– I have never made vindaloo, but I will go for your recipe!
Namaste Fae. India can be confronting for all your senses and sensibilities, especially in the big cities. With an open heart and mind, you will be enchanted! Have a wonderful journey, Singapore is an exciting town place too and the food fabulous! You and I could have an in depth discussion about modern food developments. I think we’d agree that tradition wins over innovation every time.
I’ll be looking forward to our in-depth discussion someday, and the pleasure will be all mine. I do agree with the ‘tradition’, especially the ones that are evidence of all thoughts incorporated into a product of wisdom.
I love anything by Ottolenghi. He’s my favourite chef of the moment, particularly due to his amazing use of vegetables and spices. This vindaloo looks delicious! I haven’t been to India but the country fascinates me. It’s on my travel list… one day I’ll get there! But for now, I might just eat this curry and imagine the sounds of the Indian market.. 🙂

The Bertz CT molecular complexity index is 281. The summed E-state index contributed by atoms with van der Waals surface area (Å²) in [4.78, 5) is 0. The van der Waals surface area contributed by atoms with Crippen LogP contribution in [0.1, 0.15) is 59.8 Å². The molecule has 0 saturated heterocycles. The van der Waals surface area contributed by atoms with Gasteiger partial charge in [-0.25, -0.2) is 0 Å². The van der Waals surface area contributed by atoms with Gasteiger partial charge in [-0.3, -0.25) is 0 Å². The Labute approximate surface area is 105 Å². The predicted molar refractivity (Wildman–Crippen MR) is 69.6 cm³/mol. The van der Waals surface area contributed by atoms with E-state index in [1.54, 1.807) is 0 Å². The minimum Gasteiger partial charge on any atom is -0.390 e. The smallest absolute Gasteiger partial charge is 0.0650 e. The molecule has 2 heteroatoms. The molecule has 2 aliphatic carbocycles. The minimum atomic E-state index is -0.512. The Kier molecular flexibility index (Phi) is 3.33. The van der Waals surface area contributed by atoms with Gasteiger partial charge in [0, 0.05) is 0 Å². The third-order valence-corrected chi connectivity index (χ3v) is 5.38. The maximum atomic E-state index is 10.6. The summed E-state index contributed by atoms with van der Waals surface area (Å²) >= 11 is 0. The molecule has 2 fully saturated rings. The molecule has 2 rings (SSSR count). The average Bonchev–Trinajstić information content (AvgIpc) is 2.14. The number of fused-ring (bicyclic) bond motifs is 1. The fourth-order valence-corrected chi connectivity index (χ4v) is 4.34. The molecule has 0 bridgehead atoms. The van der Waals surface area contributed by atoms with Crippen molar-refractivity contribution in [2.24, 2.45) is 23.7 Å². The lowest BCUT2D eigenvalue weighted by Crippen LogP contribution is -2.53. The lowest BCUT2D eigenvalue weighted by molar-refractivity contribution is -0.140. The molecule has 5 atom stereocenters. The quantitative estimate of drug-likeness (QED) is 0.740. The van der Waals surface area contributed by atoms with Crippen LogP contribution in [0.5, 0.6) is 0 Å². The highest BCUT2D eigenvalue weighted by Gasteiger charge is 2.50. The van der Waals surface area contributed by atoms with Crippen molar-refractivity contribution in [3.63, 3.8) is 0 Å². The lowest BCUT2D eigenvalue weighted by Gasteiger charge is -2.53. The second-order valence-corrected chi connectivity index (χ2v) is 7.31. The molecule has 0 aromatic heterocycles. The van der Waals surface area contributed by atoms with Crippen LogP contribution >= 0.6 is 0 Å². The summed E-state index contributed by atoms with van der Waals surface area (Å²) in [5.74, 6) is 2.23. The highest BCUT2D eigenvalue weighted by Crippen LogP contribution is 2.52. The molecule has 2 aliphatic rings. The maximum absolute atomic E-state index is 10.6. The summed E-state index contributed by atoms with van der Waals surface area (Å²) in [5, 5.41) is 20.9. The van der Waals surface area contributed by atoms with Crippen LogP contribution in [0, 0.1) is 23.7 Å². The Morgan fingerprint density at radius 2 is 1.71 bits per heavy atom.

I have never heard a spruiker at an Indian market. But there are always tuk tuk horns and a multitude of male voices. The women speak very quietly! Enjoy!
I have only just discovered Ottalenghi on the food channel. Doubt that I’ll make any of those dishes but I love to watch.
He’s easy on the eye and ear, so you’re winning!
Three times my tickets have been booked over a three decade history! Every time it was not to be and I have to admit to being frustrated . . I too so much want to be immersed in the sub-Continent! Wonderful recipe which does make me think that my ‘Jerusalem’ just has to have ‘Plenty’ added in spite of my cookery book moratorium 🙂 !
Western culture is invading India at a rapid rate, TV is having an enormous impact! don’t wait too long before you fulfil your dreams
I do know!! It will be different than I envisaged as a v young woman some three decades ago anyways!!!